Friday, August 31, 2007

Yankee Stadium

The Yankees Win....thaaaaaaaaaaaaaaaaaaaaaaaaaa YANKEES WIN!!!!

Yankees 5, Redsox 0. Great day at the stadium.

When I moved to New York in 1994, i had very little money, absolutely no knowledge of what to do or where to go. I had no strong political contact with what was going on in the world. I didn't realize yet that New York was a place that you could mold into your own image. I was 18, on my own, going to college and living in a single room apartment with a bed a dresser and nothing else.

What do I do with my time?

Well, during the baseball season, I went to the ballgame, as often as i could. For 6 dollars you could wait on line for day-of the game tickets in the right field bleachers of Yankee stadium. The bleachers back then were not the party all the time place it is now. There were a small group of rowdy bleacher-creatures that reveled in their love for the Yankees and shared a contempt for anything to do with the box-seat yuppies in any other section of the stadium.

You could sit out in the bleachers, stretch out in the open seating and listen to the inventive and very "un-family friendly" chants. I still think there is little better way to spend 3 hours in the city than by watching the ballgame. Maybe its my connection to the early lean days of my first years in New York. But I think its more the contrast to everything else in my life.

No matter how hectic or stressful your life gets, sitting at a baseball game is just fun.

I could create a list of reasons that the baseball industry is just another capitalist machine draining the working class of its money or complain about a bunch of spoiled millionaires playing a dumb game so the corporate sponsors have a larger vehicle for their own gain. And I would be right to bring up the games success helping to perpetuating sweatshop abuse, and its biggest market players ignoring their responsibilities by making money off the slave labor and not speaking out against the practices.

I would be right to make all these points...and i do often. But watching a baseball game is just watching a baseball game. It's fun, peaceful and it a great way to connect with other people in your city.

I know this blog is supposed to celebrate all of New York, but i hate the I'm not going to Shea!!!

Wednesday, August 29, 2007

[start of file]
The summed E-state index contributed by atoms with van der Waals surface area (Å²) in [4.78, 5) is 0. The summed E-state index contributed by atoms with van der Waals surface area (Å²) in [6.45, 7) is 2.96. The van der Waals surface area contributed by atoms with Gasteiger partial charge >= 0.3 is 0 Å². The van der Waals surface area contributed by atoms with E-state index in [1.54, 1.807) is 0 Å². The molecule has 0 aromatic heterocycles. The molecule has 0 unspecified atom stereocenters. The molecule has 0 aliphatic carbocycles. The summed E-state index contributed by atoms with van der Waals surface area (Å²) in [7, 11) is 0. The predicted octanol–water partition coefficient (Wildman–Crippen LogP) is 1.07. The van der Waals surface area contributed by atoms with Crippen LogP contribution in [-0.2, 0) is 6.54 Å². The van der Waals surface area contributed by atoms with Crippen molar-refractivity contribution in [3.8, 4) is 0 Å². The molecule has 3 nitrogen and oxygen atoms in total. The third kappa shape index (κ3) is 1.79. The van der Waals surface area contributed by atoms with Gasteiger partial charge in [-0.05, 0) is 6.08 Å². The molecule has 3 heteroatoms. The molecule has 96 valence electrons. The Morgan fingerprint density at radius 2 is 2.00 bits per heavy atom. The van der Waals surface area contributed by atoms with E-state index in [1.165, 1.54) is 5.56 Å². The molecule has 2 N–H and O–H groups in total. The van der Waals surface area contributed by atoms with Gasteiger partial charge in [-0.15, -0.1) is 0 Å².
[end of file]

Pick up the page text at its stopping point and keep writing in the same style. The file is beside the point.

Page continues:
Walk The Brooklyn Bridge

How many times have you walked across the Brooklyn Bridge? Or biked it? Or in the case of a friend of mine walked a third of the way, realized you were late for work, hopped over the rail onto the oncoming traffic and hailed a cab!

I used to do it every day on my way to work on Murray st. Now i bike across to and from work 2 or 3 times a week. It is a great NYC walking experience. The walkway is a little steeper than the Manhattan bridge and much more crowded than the Williamsburg bridge, but it has a better view of New York than nearly everywhere else.

You might be able to find a better angle of the Statue of Liberty (from the 18th floor law offices of 26 broadway for example) or a better look at the Verrazzano Bridge at night. However, you can see it all from either tower of the BB. Governor's Island, 2 bridges in one direction, 1 in the other the Empire state building, south street seaport, a view of all 5 boroughs plus an ugly look at New Jersey...all while getting some good exercise.

The walk across the bridge is the one thing i tell anyone visiting NYC to do before they leave. The best times to go: Sunset and Sunrise of course. Try and time your trip so you are walking back towards Manhattan as the sun is about to set. Watching the colors of the sky reflecting off the glass of the buildings change from a bright orange to a deep blue over a half hour is amazing.

Some people like the architecture of the bridge itself. I could take it or leave it. The bridge and the walk is all about the views.

Tuesday, August 28, 2007

East Village Art

I have lived in or near the east village a total of 4 year of my 14 in new york. The most of any one area.
From what i can remember:

7th st. and 1st ave.

5th st. and ave. B

2nd st and ave. C

19th and 1st ave.

I have spent so much time walking around this old neighborhood that i am almost ashamed that yesterday was the first time i ever walked around just to look at the street art. There is probably no other neighborhood in NYC or perhaps the country so associated with its street art. Graffitti, stencils, stickers, tiled mosaics, amazing community gardens and thousand of random acts of self expression everywhere you go.

Some people complain about how the neighborhood has changed from the early days of Punk Rock to the current sate of Starbucks nation. I choose at least for now to focus on what is great about the east village. It is still a world as unique and open as any in the city. The evidence is everywhere. In the squats that still move from place to place (too many have been brutally destroyed) community centers, coffee shops, tompkins square and the dozens of activist meeting locals.